Film sound preservation is different from film image preservation in one very important way: the image on the film is comprised of discrete still images that, when used along with a shutter, simply fool the brain into perceiving smooth motion. However, the audio on the film is continuous and requires continuous movement to properly convey the same level of realism and quality as the picture.
Vinegar syndrome deterioration is becoming increasingly common with mag elements, including elements that have been stored in good environments. As bad as these mag elements may look, though, it is still possible to get excellent sound quality with the proprietary cleaning and transfer technology at Endpoint.
Although extreme deterioration of acetate optical tracks is far less common than acetate mag, it is still important to be aware that optical tracks can be in danger of irreparable deterioration. Some vinegar syndrome deterioration issues in optical tracks are to be expected such as shrinkage, warping, and weave from uneven shrinkage. Luckily, these issues can still be dealt with using custom film transports.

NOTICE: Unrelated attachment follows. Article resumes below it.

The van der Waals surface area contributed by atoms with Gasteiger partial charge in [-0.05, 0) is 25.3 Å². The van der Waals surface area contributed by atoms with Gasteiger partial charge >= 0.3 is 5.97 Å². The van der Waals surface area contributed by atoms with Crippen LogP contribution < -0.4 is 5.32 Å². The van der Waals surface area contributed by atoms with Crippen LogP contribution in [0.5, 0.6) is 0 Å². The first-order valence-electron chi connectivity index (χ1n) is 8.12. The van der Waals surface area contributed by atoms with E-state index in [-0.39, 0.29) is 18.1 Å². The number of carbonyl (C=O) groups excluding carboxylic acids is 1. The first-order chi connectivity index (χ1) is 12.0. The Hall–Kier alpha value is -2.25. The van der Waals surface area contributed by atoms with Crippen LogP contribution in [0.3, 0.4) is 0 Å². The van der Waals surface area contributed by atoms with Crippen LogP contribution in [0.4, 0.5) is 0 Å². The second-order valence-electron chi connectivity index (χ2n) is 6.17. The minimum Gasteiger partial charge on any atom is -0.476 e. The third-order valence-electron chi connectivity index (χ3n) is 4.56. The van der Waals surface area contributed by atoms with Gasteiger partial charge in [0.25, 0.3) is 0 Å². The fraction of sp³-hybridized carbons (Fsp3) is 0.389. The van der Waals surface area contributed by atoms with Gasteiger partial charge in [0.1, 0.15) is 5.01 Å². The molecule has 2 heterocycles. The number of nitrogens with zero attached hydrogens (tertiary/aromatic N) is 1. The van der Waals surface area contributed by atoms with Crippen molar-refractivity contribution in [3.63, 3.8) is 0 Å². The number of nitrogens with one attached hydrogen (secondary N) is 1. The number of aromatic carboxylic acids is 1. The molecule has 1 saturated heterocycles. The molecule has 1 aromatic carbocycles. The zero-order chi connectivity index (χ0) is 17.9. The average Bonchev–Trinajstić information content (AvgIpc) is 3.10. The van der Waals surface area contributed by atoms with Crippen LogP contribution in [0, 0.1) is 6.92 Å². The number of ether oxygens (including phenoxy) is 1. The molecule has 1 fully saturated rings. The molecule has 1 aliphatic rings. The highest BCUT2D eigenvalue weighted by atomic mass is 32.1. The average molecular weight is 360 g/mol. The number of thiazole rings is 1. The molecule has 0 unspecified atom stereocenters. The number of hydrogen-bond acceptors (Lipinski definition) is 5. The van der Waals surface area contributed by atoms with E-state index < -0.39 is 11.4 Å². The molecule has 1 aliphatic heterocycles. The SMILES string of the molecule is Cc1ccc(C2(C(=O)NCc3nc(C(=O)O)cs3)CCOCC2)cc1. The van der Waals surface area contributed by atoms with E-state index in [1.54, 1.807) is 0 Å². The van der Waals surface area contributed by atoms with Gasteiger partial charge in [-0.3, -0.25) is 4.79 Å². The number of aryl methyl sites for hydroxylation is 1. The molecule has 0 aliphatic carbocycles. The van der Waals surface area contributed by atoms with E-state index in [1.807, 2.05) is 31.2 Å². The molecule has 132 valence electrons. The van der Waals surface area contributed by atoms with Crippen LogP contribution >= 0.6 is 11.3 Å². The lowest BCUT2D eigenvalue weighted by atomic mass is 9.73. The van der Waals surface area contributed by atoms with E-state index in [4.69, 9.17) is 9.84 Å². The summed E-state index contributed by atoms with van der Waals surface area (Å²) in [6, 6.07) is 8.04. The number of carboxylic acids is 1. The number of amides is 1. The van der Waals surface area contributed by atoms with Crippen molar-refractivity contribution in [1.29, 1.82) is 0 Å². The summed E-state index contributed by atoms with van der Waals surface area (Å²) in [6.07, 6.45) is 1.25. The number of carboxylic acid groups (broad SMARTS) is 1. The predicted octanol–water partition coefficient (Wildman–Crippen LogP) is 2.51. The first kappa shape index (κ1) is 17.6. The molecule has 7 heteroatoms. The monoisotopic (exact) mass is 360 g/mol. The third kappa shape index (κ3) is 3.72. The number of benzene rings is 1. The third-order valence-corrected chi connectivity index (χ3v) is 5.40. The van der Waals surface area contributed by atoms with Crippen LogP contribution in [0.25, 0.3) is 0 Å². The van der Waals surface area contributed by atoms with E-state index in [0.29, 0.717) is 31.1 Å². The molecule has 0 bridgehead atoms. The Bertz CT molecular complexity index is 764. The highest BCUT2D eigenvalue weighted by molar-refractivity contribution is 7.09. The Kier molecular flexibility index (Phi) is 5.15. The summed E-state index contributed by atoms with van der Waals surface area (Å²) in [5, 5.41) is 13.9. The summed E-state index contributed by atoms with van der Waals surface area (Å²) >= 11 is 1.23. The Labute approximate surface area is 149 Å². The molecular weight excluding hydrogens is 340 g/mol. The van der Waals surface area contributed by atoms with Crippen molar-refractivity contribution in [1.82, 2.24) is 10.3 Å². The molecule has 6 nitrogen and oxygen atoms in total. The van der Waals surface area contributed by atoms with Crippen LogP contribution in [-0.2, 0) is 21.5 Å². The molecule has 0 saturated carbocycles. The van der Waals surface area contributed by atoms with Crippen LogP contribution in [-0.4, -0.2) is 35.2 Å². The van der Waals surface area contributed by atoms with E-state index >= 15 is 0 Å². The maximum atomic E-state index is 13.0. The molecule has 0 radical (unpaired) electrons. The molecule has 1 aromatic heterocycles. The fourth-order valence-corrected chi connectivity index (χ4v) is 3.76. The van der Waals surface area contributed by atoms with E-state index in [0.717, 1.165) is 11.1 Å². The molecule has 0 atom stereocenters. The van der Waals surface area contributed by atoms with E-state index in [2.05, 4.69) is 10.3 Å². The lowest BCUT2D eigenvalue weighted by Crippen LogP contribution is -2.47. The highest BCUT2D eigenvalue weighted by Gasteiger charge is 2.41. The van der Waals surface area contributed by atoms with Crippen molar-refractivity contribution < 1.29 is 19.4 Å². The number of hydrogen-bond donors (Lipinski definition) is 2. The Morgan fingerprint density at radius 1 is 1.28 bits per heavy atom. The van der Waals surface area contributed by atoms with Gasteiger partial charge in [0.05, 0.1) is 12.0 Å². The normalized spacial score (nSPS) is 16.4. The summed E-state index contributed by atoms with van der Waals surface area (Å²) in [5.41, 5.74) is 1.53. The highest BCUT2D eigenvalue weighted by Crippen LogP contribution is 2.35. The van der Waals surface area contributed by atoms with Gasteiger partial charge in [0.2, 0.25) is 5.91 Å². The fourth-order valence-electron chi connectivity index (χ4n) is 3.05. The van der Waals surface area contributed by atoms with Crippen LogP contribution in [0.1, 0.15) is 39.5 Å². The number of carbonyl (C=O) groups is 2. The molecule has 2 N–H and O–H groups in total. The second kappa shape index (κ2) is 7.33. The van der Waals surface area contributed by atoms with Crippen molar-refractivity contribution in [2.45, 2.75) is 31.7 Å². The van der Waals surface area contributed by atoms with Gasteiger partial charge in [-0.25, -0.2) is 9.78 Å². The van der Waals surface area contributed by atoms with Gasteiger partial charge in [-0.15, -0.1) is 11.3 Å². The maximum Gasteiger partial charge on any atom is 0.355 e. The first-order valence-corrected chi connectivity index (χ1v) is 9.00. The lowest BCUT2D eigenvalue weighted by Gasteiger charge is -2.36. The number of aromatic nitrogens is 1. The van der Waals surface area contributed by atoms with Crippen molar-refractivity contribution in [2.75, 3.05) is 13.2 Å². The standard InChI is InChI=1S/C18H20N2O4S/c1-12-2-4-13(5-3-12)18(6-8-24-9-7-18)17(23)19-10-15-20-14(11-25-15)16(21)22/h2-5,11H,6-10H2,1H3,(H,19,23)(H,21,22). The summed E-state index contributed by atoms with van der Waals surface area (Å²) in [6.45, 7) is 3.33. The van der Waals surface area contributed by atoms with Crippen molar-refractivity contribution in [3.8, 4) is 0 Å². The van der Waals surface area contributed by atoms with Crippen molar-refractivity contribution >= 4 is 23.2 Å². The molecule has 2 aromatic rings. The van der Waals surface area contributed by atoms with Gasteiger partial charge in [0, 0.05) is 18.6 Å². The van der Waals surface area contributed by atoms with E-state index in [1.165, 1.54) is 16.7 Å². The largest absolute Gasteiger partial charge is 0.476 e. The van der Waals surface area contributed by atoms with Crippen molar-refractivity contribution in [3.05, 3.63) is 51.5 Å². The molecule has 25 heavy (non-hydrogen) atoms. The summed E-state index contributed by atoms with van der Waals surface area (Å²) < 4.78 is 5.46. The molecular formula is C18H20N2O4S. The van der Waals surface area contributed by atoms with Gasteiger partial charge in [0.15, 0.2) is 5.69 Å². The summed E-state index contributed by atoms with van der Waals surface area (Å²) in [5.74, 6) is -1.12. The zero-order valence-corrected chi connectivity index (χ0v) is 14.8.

Although major label 78rpm records are remarkably free of production flaws and technical cutting errors, this is not the case with budget labels like Paramount and Gennett. In the quest to increase the transfer quality of these discs with poor technical specs but incredible content, we are constantly investigating the causes of the sound quality limitations and how to best overcome them.
The custom mag machines at Endpoint are capable of extremely low wow/flutter even with severely deteriorated, shrunk, and warped film. However, no continuously moving machine can work perfectly with massive shrinkage changes at hard audio edits (when the recorded program touches the splice).